The Gradual Demise of the SEO Link and It’s Heir Apparent

February 05, 2014 digital marketing

It was Matt Cutts who first said that guest blogging was on its way out. And that made everyone sit up and take notice. The truth is that everyone who guests blogs have an ulterior motive. We might want to believe that we are doing so just for knowledge-sharing, but in reality, it’s the links that count. Guest-blogging is but a tactic that has formed an integral part of a link-building strategy. But today, Google has begun to issue warnings about guest post spam, therefore making everyone break out into a cold sweat and look for alternative systems that aren’t dependant on links.

How Stuff Worked

It all began with keywords. Search engines were driven by keywords back in the day. But this had its own limitations because keywords were too easy to manipulate and keyword stuffing was rampant. But then Google went and acknowledged the value of the hyperlink as more of a vote of confidence that one website gives another. Google tweaked its ranking algorithm to be dependent on incoming links. This made rankings more transparent and difficult to manipulate and resulted in Google’s rise to power alongside the SEO industry. Keyword stuffing was easier to do as compared to acquiring links. But the system could still be manipulated. This was done in the following two ways:

• By creating valuable relevant, compelling content that earns links on its own merit
• By adding value to the digital space without actually consciously trying to acquire links

This approach, unfortunately, isn’t a sustainable one. While people may stress on creative link-building tactics, Google will then have to up the ante on sifting the bad links from the good. The prediction in the grapevine is that Google’s next iteration will place lesser importance on links.

Is the Current Logic Around Links Falling Short?

Google is slowly coming to terms with the fact that off-page factors, which were considered more valuable than on-page factors, can be manipulated too. But instead of focusing on what will take the place of the link, all they seem to be doing is tweaking the old algorithm and rapping the knuckles of SEOs over things like guest-blogging.

According to Matt Cutts, guest posting is fine unless it is done for search engine optimization purposes. But can a person truly be selfless about their posts? And even if they are, how does Google actually tell the selfless guest posts from the ones that seem to have ‘ulterior motives’? Does it mean that just because a post doesn’t contain any links, that it is genuinely altruistic in nature? And if so, how does Google sift the good from the bad?

Google is going to find it more difficult with each passing say to identify editorial links from those links that are manipulated. One main reason for that is because of the sheer amount of content that is out there. Another is because it is possible to create relevant and useful content to meet SEO goals. There might not be any major difference between a manipulated article and a non-manipulated one. But just to be on the safe side, Google might devalue both. So no matter how much effort one puts in to get links without actually coming out a terming it as link building, the reality of the situation is that Google might be showing links the proverbial door.

So What Will be the Successor of the Link?

The Quality Score for organic search is poised to succeed the link. Google has invested much into its ad ranking algorithm. Google does ranks ads according to bids but this has been known to lower their relevance. That is why Quality Score came into play. Quality score is a way of treating these ads in the same way content is treated. AdWords Quality Score is based on click-through rate (CTR). There is much debate about the manner in which it is calculated, although many industry experts say that the calculation is based on the CTR of an ad at a given position as compared to the expected click-through rate at that same position. With regards to those ads that aren’t featured on the first page, Google reviews new ads to understand if they are worth featuring or not. Organic search too can benefit from algorithms that focus on engagement metrics rather than links. These metrics could be:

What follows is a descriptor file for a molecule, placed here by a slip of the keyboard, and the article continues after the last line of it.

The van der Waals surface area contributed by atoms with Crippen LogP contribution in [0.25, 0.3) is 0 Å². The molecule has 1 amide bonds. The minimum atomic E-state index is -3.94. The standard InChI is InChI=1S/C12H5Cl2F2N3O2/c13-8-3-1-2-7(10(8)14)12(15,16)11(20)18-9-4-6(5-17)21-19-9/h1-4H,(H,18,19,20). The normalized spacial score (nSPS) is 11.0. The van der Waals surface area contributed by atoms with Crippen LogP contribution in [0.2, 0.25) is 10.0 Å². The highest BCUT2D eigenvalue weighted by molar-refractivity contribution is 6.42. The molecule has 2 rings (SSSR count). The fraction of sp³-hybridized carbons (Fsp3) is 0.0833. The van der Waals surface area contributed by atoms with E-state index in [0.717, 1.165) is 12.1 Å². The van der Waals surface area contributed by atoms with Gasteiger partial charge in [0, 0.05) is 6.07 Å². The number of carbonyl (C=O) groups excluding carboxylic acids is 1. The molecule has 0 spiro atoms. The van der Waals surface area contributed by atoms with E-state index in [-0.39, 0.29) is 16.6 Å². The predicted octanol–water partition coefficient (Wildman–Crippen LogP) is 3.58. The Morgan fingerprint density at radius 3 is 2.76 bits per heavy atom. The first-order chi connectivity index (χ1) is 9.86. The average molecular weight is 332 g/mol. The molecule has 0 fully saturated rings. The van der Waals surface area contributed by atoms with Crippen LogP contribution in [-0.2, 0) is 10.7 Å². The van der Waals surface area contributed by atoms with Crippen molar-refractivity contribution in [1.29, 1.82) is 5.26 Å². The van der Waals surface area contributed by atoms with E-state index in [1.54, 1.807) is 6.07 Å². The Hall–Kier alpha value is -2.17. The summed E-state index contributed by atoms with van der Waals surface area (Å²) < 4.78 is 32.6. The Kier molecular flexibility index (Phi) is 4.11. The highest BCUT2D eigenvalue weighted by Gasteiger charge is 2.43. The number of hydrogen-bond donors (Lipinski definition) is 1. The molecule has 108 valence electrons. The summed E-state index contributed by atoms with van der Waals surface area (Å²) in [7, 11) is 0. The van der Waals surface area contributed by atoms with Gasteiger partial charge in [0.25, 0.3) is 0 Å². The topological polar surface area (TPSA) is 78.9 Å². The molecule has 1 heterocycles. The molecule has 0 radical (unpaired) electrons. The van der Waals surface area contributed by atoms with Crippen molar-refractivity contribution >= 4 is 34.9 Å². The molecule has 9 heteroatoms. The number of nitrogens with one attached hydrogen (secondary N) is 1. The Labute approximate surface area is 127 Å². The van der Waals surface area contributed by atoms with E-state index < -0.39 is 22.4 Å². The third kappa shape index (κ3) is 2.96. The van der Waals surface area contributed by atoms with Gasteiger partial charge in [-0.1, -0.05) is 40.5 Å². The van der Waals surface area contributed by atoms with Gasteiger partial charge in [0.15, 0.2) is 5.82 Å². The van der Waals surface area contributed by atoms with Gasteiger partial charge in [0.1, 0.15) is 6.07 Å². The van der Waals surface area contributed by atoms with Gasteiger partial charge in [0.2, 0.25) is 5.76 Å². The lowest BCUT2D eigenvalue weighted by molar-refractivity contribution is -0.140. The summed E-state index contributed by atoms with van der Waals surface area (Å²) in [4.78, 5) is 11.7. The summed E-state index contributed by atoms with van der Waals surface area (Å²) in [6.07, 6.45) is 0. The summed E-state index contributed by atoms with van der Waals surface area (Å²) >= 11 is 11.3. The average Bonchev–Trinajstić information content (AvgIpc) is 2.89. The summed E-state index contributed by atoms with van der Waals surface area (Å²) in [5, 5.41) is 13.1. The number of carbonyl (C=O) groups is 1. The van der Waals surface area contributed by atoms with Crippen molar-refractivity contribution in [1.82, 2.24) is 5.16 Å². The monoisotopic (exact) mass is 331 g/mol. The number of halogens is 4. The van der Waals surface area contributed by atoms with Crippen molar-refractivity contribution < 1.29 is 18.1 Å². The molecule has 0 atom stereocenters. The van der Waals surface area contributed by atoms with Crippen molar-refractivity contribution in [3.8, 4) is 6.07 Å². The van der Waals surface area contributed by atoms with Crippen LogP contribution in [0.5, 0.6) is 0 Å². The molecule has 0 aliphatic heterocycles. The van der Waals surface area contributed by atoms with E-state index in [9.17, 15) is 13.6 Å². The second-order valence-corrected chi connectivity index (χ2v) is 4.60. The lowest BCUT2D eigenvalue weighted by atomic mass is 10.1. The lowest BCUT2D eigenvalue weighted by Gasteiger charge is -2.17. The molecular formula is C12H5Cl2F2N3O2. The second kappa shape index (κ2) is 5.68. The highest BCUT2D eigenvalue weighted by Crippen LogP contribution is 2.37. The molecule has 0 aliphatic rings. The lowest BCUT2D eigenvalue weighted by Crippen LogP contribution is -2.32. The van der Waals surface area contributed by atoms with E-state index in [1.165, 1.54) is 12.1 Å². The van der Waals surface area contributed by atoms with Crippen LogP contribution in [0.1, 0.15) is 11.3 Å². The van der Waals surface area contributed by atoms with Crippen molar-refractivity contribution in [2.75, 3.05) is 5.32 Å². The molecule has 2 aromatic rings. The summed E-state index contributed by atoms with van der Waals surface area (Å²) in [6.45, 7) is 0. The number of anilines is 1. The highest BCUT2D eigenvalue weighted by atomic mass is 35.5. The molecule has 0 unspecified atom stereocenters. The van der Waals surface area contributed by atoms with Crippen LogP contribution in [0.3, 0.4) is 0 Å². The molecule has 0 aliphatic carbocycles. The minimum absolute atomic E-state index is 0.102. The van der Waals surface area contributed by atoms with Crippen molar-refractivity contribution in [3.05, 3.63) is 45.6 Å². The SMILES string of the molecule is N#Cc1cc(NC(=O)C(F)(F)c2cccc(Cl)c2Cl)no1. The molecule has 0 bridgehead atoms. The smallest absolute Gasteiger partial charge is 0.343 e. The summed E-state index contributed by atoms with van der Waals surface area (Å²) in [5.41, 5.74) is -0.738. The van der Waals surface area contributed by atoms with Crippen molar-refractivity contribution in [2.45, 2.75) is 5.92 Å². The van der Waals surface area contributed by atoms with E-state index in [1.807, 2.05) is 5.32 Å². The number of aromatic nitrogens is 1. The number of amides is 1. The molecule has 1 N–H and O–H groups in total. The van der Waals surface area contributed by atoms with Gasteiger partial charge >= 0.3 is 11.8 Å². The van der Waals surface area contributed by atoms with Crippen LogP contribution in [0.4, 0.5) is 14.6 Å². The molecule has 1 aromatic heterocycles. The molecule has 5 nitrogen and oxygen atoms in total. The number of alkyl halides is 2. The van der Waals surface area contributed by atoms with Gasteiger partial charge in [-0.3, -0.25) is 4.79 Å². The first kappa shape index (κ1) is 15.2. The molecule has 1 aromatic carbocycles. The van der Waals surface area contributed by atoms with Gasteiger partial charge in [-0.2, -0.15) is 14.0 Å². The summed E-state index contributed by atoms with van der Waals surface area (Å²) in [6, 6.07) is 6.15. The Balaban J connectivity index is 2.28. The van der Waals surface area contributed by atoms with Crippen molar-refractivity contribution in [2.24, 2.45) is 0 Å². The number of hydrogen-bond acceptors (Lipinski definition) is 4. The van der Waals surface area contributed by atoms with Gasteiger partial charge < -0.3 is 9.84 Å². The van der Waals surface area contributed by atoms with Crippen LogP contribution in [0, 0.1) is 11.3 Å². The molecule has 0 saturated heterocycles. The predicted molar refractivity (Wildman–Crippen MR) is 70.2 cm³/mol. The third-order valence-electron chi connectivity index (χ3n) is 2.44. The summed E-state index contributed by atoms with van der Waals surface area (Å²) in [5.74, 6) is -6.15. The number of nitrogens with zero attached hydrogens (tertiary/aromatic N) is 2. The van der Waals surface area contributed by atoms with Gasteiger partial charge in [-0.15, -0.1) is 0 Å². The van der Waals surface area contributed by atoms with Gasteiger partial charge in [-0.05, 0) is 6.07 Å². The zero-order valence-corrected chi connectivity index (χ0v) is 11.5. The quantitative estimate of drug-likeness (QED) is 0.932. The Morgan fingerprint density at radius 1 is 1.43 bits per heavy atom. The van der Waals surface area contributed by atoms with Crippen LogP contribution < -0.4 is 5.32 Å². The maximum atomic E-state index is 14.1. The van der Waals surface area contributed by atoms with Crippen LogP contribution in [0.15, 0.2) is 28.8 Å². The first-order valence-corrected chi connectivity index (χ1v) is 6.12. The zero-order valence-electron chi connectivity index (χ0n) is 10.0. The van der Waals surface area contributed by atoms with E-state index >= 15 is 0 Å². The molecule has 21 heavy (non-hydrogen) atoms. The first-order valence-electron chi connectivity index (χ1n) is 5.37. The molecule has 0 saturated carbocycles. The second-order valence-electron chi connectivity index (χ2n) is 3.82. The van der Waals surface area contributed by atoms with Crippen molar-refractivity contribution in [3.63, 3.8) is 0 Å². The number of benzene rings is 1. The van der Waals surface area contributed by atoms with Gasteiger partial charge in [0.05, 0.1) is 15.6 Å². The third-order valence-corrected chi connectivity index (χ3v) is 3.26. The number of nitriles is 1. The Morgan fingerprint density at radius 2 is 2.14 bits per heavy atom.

• Bounce rate
• Click-through rate
• Time on page
• Number of comments
• Social shares

Google Chrome, Google Analytics and Google+ allow Google to collect engagement metrics. Many industry experts also assume that Google uses Twitter and Facebook social signals in its ranking algorithm.

Quality Score is known to be scalable. Google may have 3 billion searches every day, but there are more than 5.6 billion search ads and the 24 billion plus display ads that are served every day.

Quality Score can benefit businesses substantially. For instance, as a marketer or a business person, you won’t have to rack your brains to think of new and engaging content that may generate links. Your focus can now shift instead on things like optimizing your landing pages for conversion and lead generation. It is possible for a landing page to satisfy visitors, but not get any links. The focus, therefore, is on quality content still, but what’s changed it how one achieves it.

But with every new entry into the market comes ideas on how to tweak it to meet one’s own purpose. Click fraud, for instance, is a very real issue, but one Google has considered. They have invested much time and resources into detecting and preventing click fraud, which could have significantly affected the AdWords engine. So it is only a matter of time before they apply the same type of fraud filters to identify great content that naturally acquires clicks and build engagement from content that doesn’t.

So while this the SEO link seems slowly on its way out, the real question is will Google do away with it completely. What do you think?

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